Based on the research so far, industry experts believe that exposure on the Web equals or is slightly better than that of TV. But one fact remains: television viewing is not declining.
Traditional in-home viewing continued to be competitive last year, and even gained among some audiences, according to Nielson Media Research. Nielsen reports that during 2005-06, the total average time a household watched television was 8 hours, 14 minutes per day; a 3-minute increase over the previous year. Average individual viewing also increased by 3 minutes a day to 4 hours, 35 minutes. Both of these are new records.
However, innovations such as DVRs and TiVo have accelerated the need to change the traditional television model. But how can television change when its model of advertising is based on commercials of :30, :60, and even longer in a new environment of endless possibilities and combinations?
In reality, television doesn't have to air programs when it does and how it does. The medium is also not bound to airing advertising the way it does either. The industry can start from scratch to recreate television, but it will take the big networks joining forces and leading the way to make this happen.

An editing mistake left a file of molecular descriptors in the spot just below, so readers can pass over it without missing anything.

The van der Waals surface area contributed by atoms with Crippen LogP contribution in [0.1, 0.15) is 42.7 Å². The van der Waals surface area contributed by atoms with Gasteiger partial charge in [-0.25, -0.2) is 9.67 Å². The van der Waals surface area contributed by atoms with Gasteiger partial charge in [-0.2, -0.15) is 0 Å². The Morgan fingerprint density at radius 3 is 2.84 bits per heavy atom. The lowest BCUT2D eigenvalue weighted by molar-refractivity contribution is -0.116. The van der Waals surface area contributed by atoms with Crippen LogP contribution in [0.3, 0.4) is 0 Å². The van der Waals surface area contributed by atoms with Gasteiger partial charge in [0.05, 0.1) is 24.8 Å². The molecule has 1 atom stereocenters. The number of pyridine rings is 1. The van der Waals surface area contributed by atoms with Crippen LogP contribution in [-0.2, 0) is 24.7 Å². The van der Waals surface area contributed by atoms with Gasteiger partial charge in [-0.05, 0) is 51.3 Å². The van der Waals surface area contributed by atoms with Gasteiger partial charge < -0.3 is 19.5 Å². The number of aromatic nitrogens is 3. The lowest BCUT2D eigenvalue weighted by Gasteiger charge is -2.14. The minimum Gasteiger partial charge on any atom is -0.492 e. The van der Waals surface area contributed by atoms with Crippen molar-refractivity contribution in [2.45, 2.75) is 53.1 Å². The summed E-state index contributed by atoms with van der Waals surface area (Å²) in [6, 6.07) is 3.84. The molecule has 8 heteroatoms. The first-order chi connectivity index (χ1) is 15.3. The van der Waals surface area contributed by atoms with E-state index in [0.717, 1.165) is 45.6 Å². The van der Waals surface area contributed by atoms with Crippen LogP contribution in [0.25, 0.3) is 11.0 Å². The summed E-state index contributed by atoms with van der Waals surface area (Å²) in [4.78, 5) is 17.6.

In the future, media buyers likely will not have to worry about TV ratings; audiences will be cumed and measured across all segments as part of a holistic approach to marketing and advertising. Advertising will be contextual and less disruptive than it is today, and will create experiences for the consumer much as we see today with Internet sponsorships.
Tomorrow's programs might be purchased across all platforms in 360-degree types of inventory - television, Webisode, mobilisode, blogisode, podisode - as shows continue to migrate from the TV screen to the Internet and elsewhere. Programming may surround the consumer as much as technology will afford and the consumer will allow.
My company has already seen a shift in results that is causing us to rethink our communication plans and migrate to additional channels - combining brand with direct initiatives.
The question for advertisers and marketing professionals becomes: How do you develop a communication plan to target those consumers who will buy? The answer will emerge through even greater collaboration among media partners. Media outlets will need to break through the silos of their respective disciplines to give consumers what they want, when they want it, and how they want it. The power is in the hands of the consumer, and all media must change to meet these new demands.
It is without a doubt an exciting time! The future of television is yet to be seen, but the medium will surely reinvent itself, creating a brave new world replete with possibilities.